The Toyota Prius is now four generations and almost 20 years old. Which is enough to make most of us feel pretty elderly ourselves; but old enough to actually drive one? Not quite, I dare say.
In recognition of the image problem that the Prius has been nurturing for the last two decades, and in an attempt to make the car a little more normal, Toyota has taken a far-reaching approach to redesigning and re-engineering its automotive climate champion. A brand new global model platform underpins the car, which has allowed the Japanese firm to stiffen the body structure and lower the seat. New suspension and steering systems feature, as well as a widely overhauled hybrid petrol-electric engine.
What’s the 2016 Toyota Prius like inside?
The cabin looks modern and feels well screwed together. As in the previous versions, it has an instrument binnacle offset towards the centre of the fascia, with a digital speedometer and a slightly confusing power consumption gauge where the rev-counter might otherwise be. Both seem a little curious to begin with but work reasonably well once you’re used to them.
Toyota’s choice of materials is unusual, with a lot of high-gloss plastic used on the steering wheel, around the centre console, and on the dashboard. It all feels quite solid to the touch but is prone to dirty smudges and fingermarks. Elsewhere, the plastics and leathers look respectable enough, but the leather on the steering wheel feels slightly rough, and some of the plastics are disappointingly hard.
You have to go for range-topping Excel trim to get the high-end ‘Touch 2 with Go Plus’ infotainment and sat-nav system seen here as standard, which works adequately but isn’t as neatly rendered or feature-rich as equivalents from Audi or BMW. Its touch-sensitive shortcut buttons look and feel relatively cheap, too.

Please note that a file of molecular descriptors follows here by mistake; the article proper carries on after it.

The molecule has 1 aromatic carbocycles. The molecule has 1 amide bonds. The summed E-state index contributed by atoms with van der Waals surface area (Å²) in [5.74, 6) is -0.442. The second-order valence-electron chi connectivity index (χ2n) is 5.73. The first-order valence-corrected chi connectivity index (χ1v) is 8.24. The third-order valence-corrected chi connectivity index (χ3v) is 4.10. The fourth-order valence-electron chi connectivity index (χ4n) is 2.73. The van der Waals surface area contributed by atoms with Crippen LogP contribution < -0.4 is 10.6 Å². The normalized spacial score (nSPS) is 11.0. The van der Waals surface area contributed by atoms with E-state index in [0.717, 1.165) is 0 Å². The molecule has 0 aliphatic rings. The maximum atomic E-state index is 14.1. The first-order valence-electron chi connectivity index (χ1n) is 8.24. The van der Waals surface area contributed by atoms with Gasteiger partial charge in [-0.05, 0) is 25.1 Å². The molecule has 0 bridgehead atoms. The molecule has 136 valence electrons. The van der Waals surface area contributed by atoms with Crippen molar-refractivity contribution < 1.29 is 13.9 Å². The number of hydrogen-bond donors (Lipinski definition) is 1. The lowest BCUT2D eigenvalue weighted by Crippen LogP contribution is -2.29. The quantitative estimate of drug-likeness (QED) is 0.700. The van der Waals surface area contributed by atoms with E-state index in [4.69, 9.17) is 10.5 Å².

All models get a touchscreen, though, so going for one of the cheaper mid-spec Business Edition models – which still get a broad array of comforts including a reversing camera and cruise control – are more recommendable.
Those sitting in the back will have plenty of leg room although the car’s curving roofline limits head room for taller occupants. The car’s boot is very big, and both usefully long and wide.
What’s the Toyota Prius like to drive?
Although it’s got a slightly lower manufacturer claim for peak power than the outgoing version, the new Prius accelerates from low speed with more assurance than the previous car thanks to a more generous spread of low down torque.
You still need to plunge the accelerator all the way to the floor in order to urge the car into a hurry, and when you do the 1.8-litre petrol engine revs away as frenetically as ever. However, the car’s outright performance level is acceptable – albeit noticeably short of how fast a like-for-like turbocharged petrol would feel. At all other times, the Prius is fairly hushed; the suspension can be a little noisy over coarse surfaces, but wind rustle and engine noise are generally low.
The Prius handles moderately keenly by class standards and feels quite a long way from the soggy, unwilling prospect it once was. The steering is fairly heavy and direct, and although it fails to weight up much in cornering, it still feels precise enough on the road. Body control is decent and the car’s ride, although fidgety over uneven surfaces, is generally quiet and fairly supple.
Should I buy one?
Toyota’s major success with this car is in making it more normal to drive than any of its predecessors. Without the soft, spongey handling of the last car, and more accessible response from the engine, the new Prius has a surprisingly rounded driving experience and asks fewer compromises than before.
Our long-standing reservation about pricing remains in place, though. With the biggest-selling versions of the Prius both priced around £25,000, many will need to budget for sizeable savings on fuel or tax spend in order to justify one. Those who can’t would probably be well advised to spend their premium hatchback money on a proper premium-branded hatchback.
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